This coming Monday Michael Palin’s new seven-show travel series, “The New Europe” starts on The Travel Channel. He’s taking the TV audience through “post communist” Europe to highlight the natural beauty, history and culture of Macedonia, Bulgaria, Slovenia, Hungary, and Bosnia among several others in Eastern and Central Europe (20 in all), many that were behind the Iron Curtain when he was growing up in Great Britain.
There’s an interview with Palin at World Hum about the series. David Farley’s questions brought out an intriguing look into what thoughts go into a travel series in the first place–including the name of it.
“The New Europe” stuck for this series title, even though it’s a term coined by Donald Rumsfeld, of all people. I wonder if Donald Rumsfeld has a travel series in his future.? Or if people are looking for a catchy title they could call him up for his wordsmith magic.” To be clear, the name of the series and the fact that Donald Rumsfeld called this part of the world “the new Europe” while he was U.S. Secretary of Defense is purely coincidental. They have nothing to do with each other, but in the interview with Palin, Farley included the show’s reaction to the sameness and the decision to keep the name anyway.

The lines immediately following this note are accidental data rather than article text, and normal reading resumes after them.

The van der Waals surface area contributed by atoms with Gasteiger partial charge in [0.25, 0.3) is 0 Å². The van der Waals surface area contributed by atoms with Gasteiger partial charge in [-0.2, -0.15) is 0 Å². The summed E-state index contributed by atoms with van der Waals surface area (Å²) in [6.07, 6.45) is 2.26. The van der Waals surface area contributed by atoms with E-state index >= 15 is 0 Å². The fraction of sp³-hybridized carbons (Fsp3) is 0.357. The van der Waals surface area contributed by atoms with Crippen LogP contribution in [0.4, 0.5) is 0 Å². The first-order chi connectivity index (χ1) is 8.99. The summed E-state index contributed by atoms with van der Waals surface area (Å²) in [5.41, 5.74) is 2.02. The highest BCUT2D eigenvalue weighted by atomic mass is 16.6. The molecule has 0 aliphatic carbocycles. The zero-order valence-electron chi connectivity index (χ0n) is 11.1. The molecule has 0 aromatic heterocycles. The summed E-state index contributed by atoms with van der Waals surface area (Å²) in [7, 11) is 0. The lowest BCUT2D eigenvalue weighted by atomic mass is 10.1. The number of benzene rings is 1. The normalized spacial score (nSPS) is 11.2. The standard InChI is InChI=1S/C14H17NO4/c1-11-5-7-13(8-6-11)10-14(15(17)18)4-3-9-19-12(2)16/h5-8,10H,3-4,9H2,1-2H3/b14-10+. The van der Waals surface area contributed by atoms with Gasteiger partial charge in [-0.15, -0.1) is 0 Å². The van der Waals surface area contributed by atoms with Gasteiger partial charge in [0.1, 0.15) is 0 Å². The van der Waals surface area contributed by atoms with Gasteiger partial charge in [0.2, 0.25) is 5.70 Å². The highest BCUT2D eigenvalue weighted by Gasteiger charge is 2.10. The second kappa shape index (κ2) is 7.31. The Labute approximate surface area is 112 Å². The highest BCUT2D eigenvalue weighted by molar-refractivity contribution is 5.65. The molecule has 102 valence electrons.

When deciding what to include and what not to include in an episode, the balance between what will make for an interesting show and what the country’s reaction to its portrayal are taken into consideration. For example, the idea is to show the scope of the region so countries are not necessarily highlighted for the same reason. In summary, people from one country may look at the depiction of another country as having gorgeous scenery, but not that aspect of the their own and feel slighted. It’s heck to be an editor. Someone is bound to feel slighted.
In the Farley’s interview Palin also muses about the difference between Americans’ and Europeans’ ideas about travel and what draws him around the world. The series that airs at 8 p.m. looks like one that won’t disappoint– and I certainly recommend the interview.